The head of a controversial agency is resigning, and not everyone is sad to see him go.
Richard Cordray, director of the Consumer Financial Protection Bureau (CFPB) and an appointee of former President Barack Obama, plans to resign his office by the end of the month.
Cordray was first confirmed head of the independent agency established by Dodd-Frank, the landmark banking law created after the 2008 economic crisis that was designed to prevent future meltdowns. Still, some Republicans had urged President Trump to fire Cordray, who was critical of Republican efforts to undermine the Dodd-Frank law Republicans say does more harm than good.
John Berlau, senior fellow of the Competitive Enterprise Institute, wrote a personal appeal to the president to fire Cordray.
"I'm jumping up and down," says Berlau in response to the news. "This is a day that consumers, community banks, and credit unions can breathe a sigh of relief, because the torrid of red tape might finally be slowly but surely coming to an end at CFPB."
Berlau acknowledges that CFPB did penalize "small-time fraudsters," but he contends the CFPB with a lack of accountability was not needed to do that.
"Before, you would have Department of Housing and Urban Development (HUD) or one of the banking agencies," he explains.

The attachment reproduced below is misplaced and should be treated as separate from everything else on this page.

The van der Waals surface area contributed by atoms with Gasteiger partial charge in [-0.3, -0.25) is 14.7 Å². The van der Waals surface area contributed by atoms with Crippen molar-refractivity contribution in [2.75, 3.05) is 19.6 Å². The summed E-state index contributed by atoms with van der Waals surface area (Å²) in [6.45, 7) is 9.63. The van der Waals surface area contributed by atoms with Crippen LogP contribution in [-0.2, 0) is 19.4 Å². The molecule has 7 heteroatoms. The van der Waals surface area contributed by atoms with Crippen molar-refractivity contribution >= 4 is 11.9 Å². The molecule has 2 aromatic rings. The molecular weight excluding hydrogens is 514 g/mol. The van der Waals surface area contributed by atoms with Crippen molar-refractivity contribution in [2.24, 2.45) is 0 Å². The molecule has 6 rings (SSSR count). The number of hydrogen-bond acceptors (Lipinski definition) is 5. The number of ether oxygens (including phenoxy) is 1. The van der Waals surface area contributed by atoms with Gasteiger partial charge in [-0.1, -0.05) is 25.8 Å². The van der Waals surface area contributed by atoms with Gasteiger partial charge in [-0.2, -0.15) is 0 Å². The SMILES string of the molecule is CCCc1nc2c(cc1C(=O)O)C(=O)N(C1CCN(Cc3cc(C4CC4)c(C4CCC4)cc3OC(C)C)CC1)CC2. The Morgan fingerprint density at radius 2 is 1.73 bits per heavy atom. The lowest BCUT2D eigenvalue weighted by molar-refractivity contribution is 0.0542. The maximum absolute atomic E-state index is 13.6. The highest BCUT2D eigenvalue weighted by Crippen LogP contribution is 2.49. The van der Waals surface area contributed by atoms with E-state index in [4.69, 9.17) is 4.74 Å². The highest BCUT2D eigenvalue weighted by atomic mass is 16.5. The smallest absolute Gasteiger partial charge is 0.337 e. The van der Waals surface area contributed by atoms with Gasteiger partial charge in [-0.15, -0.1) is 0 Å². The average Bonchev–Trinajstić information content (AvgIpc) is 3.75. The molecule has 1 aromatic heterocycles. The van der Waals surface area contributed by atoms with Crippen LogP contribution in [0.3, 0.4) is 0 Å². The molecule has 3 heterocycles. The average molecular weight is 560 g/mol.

The director of the Consumer Financial Protection Bureau is scheduled to serve a five-year term, so President Trump's nominee would be in office beyond the 2020 presidential election.
"When the Democrats rammed through Dodd-Frank when they ruled Congress in 2010, they, for some reason, seemed to operate on the assumption that they would be in power forever, and they made it a five-year term with the president only being able to remove for very strict conditions, like malfeasance, inefficiency and neglect of duty," Berlau explains. "I would still say constitutionally the president should have more power to remove the next director and that the CFPB should be under congressional appropriations. Even people in power that I agree with more could be subject to abuse of power if not held accountable by the Constitution's structures."
OneNewsNow reached out to the Economic Policy Institute and the Progressive Policy Institute. Neither organization responded.
Meanwhile, the Associated Press reports Cordray may run for governor of Ohio. Cordray was Ohio attorney general prior to his arrival at CFPB.